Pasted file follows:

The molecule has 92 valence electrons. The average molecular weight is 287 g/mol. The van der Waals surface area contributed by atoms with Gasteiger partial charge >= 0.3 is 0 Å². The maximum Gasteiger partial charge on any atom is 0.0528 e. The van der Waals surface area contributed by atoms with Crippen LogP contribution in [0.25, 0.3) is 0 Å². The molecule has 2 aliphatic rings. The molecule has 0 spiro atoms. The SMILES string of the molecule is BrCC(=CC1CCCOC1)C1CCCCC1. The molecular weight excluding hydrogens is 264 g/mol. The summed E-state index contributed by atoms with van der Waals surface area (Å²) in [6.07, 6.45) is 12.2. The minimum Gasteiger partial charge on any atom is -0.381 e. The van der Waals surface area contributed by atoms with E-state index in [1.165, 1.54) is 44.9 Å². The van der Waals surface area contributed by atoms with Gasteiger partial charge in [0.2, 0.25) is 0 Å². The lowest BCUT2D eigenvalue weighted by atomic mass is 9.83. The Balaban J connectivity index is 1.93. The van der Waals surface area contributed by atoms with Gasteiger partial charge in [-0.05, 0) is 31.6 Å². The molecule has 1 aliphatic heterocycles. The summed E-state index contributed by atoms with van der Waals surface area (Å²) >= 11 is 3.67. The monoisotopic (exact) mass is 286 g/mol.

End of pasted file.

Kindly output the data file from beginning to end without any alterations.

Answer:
The molecule has 92 valence electrons. The average molecular weight is 287 g/mol. The van der Waals surface area contributed by atoms with Gasteiger partial charge >= 0.3 is 0 Å². The maximum Gasteiger partial charge on any atom is 0.0528 e. The van der Waals surface area contributed by atoms with Crippen LogP contribution in [0.25, 0.3) is 0 Å². The molecule has 2 aliphatic rings. The molecule has 0 spiro atoms. The SMILES string of the molecule is BrCC(=CC1CCCOC1)C1CCCCC1. The molecular weight excluding hydrogens is 264 g/mol. The summed E-state index contributed by atoms with van der Waals surface area (Å²) in [6.07, 6.45) is 12.2. The minimum Gasteiger partial charge on any atom is -0.381 e. The van der Waals surface area contributed by atoms with E-state index in [1.165, 1.54) is 44.9 Å². The van der Waals surface area contributed by atoms with Gasteiger partial charge in [0.2, 0.25) is 0 Å². The lowest BCUT2D eigenvalue weighted by atomic mass is 9.83. The Balaban J connectivity index is 1.93. The van der Waals surface area contributed by atoms with Gasteiger partial charge in [-0.05, 0) is 31.6 Å². The molecule has 1 aliphatic heterocycles. The summed E-state index contributed by atoms with van der Waals surface area (Å²) >= 11 is 3.67. The monoisotopic (exact) mass is 286 g/mol.